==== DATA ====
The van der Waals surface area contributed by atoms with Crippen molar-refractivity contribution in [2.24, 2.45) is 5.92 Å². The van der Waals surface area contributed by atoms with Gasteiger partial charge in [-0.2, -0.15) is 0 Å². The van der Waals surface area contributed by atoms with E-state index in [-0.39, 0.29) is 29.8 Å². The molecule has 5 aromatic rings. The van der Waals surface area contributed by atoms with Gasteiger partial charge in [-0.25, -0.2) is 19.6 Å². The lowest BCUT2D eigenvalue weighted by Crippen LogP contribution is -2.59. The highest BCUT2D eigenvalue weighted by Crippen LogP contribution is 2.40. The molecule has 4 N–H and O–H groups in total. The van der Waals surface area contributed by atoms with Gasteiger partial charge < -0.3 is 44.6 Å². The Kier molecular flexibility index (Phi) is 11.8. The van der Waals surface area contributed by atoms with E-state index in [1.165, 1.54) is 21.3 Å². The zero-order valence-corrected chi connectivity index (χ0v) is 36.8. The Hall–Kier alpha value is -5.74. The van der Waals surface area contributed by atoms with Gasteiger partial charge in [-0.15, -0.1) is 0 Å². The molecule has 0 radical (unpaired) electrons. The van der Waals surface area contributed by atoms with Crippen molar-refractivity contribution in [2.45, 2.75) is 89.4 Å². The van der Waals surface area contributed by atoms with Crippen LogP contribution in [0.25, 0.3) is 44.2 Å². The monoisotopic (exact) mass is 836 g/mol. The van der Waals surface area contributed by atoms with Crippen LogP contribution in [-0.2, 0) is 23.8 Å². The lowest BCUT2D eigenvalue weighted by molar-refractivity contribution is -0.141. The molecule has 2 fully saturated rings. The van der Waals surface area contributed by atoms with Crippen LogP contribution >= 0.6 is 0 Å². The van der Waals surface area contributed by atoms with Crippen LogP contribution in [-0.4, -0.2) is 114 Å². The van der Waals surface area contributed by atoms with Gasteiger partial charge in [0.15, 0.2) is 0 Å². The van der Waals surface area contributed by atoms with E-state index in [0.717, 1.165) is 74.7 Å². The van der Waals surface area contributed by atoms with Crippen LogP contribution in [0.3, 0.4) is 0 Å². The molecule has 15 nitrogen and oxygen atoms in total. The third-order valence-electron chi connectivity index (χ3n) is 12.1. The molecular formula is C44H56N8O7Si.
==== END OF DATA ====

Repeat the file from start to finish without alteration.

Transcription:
The van der Waals surface area contributed by atoms with Crippen molar-refractivity contribution in [2.24, 2.45) is 5.92 Å². The van der Waals surface area contributed by atoms with Gasteiger partial charge in [-0.2, -0.15) is 0 Å². The van der Waals surface area contributed by atoms with E-state index in [-0.39, 0.29) is 29.8 Å². The molecule has 5 aromatic rings. The van der Waals surface area contributed by atoms with Gasteiger partial charge in [-0.25, -0.2) is 19.6 Å². The lowest BCUT2D eigenvalue weighted by Crippen LogP contribution is -2.59. The highest BCUT2D eigenvalue weighted by Crippen LogP contribution is 2.40. The molecule has 4 N–H and O–H groups in total. The van der Waals surface area contributed by atoms with Gasteiger partial charge < -0.3 is 44.6 Å². The Kier molecular flexibility index (Phi) is 11.8. The van der Waals surface area contributed by atoms with E-state index in [1.165, 1.54) is 21.3 Å². The zero-order valence-corrected chi connectivity index (χ0v) is 36.8. The Hall–Kier alpha value is -5.74. The van der Waals surface area contributed by atoms with Gasteiger partial charge in [-0.15, -0.1) is 0 Å². The molecule has 0 radical (unpaired) electrons. The van der Waals surface area contributed by atoms with Crippen molar-refractivity contribution in [2.45, 2.75) is 89.4 Å². The van der Waals surface area contributed by atoms with Crippen LogP contribution in [0.25, 0.3) is 44.2 Å². The monoisotopic (exact) mass is 836 g/mol. The van der Waals surface area contributed by atoms with Crippen LogP contribution in [-0.2, 0) is 23.8 Å². The lowest BCUT2D eigenvalue weighted by molar-refractivity contribution is -0.141. The molecule has 2 fully saturated rings. The van der Waals surface area contributed by atoms with Crippen LogP contribution >= 0.6 is 0 Å². The van der Waals surface area contributed by atoms with Crippen LogP contribution in [-0.4, -0.2) is 114 Å². The van der Waals surface area contributed by atoms with Gasteiger partial charge in [0.15, 0.2) is 0 Å². The van der Waals surface area contributed by atoms with E-state index in [0.717, 1.165) is 74.7 Å². The van der Waals surface area contributed by atoms with Crippen LogP contribution in [0.3, 0.4) is 0 Å². The molecule has 15 nitrogen and oxygen atoms in total. The third-order valence-electron chi connectivity index (χ3n) is 12.1. The molecular formula is C44H56N8O7Si.